An important aspect of your child’s foundation learning skills is art. This does not mean that you child needs to be on a par with Rembrandt by the age of four. Art actually refers to a wide selection of activities, from colouring and drawing to play dough and music.
As a child, the imagination and developmental capacity is at its most open, particularly during pre-school years. Providing your child with fun, art activities and joining in to make it more fun can help to expand and enhance both the imagination and development. Art will help your child to express herself as well as developing her creative streak and enabling her to explore colours, textures and shapes.
There are many activities that you can choose from, and you should select a variety of activities to give your child a well rounded and balanced foundation. Remember, that children, particularly infants and toddlers, love bright colours, so keep this in mind when deciding upon activities for your child.
Creativity should be encouraged from infancy. Fir your infant child you can get a range of activity centres which will not only keep the baby amused but will also provide fascinating entertainment with a variety of shapes, colours and sizes. One of the best types of activity centre for an infant is the one where the baby has to put each shape into the correct hole. It is a case of trial and error at first, and you will often find square shapes wedged into round holes. However, with a little interaction and guidance from a parent, the infant will soon start to associate each shape with the correct hole. These activity centres often have sound button attached as well, enabling your baby to press various buttons and listen to the noises.
As a toddler, your child will be keen to get some hands on experience. It’s probably not such a good idea to let her run riot with watercolours and play dough just yet. However, this is the age when colouring books, some simple crayons and sticker books can prove fascinating. Your toddler will be able to identify the pictures she is interested in and use colour to bring them to life. Okay, so the princess in the colouring book will have green hair and a blue face for the first few attempts, but again, with a little guidance from you your toddler will soon be identifying the right colours for the job. Sticker books are another good way to help your toddler develop her creativity as she tries to work out which stickers go where. Most sticker story books have stickers that come in different shapes and sizes, so your toddler can have fun working out the shapes as well as relating the picture to the story.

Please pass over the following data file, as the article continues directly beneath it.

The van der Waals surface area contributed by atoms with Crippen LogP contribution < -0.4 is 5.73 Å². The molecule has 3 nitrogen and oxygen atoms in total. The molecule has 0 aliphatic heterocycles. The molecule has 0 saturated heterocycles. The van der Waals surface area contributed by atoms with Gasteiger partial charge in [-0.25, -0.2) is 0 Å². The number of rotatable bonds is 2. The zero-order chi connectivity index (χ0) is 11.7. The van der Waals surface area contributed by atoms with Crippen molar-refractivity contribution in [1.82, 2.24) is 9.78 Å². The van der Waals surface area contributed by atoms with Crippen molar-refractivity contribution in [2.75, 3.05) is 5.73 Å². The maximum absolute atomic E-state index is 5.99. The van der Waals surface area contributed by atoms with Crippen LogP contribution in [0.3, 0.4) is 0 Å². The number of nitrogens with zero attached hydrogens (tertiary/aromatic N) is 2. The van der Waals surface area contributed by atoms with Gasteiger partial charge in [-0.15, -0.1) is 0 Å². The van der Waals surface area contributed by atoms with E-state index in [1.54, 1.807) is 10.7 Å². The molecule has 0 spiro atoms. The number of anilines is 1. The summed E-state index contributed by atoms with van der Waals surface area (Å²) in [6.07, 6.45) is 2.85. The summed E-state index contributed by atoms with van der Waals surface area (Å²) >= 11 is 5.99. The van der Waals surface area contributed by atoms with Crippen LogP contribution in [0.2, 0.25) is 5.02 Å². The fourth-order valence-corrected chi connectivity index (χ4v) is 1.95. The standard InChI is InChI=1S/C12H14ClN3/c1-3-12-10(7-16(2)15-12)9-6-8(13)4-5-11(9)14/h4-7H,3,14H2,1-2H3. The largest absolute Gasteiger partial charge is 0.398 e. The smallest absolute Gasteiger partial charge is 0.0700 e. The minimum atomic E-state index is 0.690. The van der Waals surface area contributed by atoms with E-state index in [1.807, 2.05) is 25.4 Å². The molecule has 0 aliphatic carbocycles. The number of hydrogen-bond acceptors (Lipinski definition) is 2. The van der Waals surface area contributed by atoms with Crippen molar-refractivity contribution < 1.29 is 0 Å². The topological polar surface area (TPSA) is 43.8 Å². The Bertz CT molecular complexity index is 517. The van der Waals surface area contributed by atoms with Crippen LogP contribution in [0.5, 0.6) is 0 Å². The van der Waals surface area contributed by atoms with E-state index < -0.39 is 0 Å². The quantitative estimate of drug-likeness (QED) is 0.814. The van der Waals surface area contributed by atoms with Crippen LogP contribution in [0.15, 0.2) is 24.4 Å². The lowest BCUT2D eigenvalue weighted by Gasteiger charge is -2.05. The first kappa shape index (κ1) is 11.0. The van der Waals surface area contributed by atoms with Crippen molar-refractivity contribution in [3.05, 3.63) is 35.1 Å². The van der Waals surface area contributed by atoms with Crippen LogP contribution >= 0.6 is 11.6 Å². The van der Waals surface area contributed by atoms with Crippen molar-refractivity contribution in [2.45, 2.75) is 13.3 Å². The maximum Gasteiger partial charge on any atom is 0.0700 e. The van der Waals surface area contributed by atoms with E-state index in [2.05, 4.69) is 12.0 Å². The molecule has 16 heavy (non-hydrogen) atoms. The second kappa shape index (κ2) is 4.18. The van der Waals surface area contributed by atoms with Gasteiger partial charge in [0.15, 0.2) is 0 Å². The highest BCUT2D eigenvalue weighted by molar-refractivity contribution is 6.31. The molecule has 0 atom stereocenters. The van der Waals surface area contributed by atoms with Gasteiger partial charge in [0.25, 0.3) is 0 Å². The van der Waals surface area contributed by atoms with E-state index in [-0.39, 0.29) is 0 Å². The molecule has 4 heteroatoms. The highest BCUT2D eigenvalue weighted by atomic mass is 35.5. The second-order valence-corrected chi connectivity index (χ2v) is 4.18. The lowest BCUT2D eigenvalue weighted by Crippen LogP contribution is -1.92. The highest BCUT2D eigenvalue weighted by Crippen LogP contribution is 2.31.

A couple of years on and your child will be ready for the real thing. This is where she will want to experiment with drawing and painting. You could enhance her interest by taking her along to a museum to have a look at some paintings. Again, don’t expect her to be raving over Van Gogh’s Sunflowers, but she will probably find the colours and displays entertaining. Apart from paints and drawing, you can introduce activities such as play dough. The great thing about this is that you don’t have to go out and buy it, and then stress about whether your child is going to try and eat it (which child doesn’t do that at some point??) Instead, you can make your own edible play dough, which your child can then shape. You can then cook the shapes and eat them, making the experience even more fun for your child.
There are plenty of activities that your child will love learning from, and with the right combination and some parental guidance you can help your child to develop and enhance her creativity and enjoy the world of shapes, colours, textures and sound.
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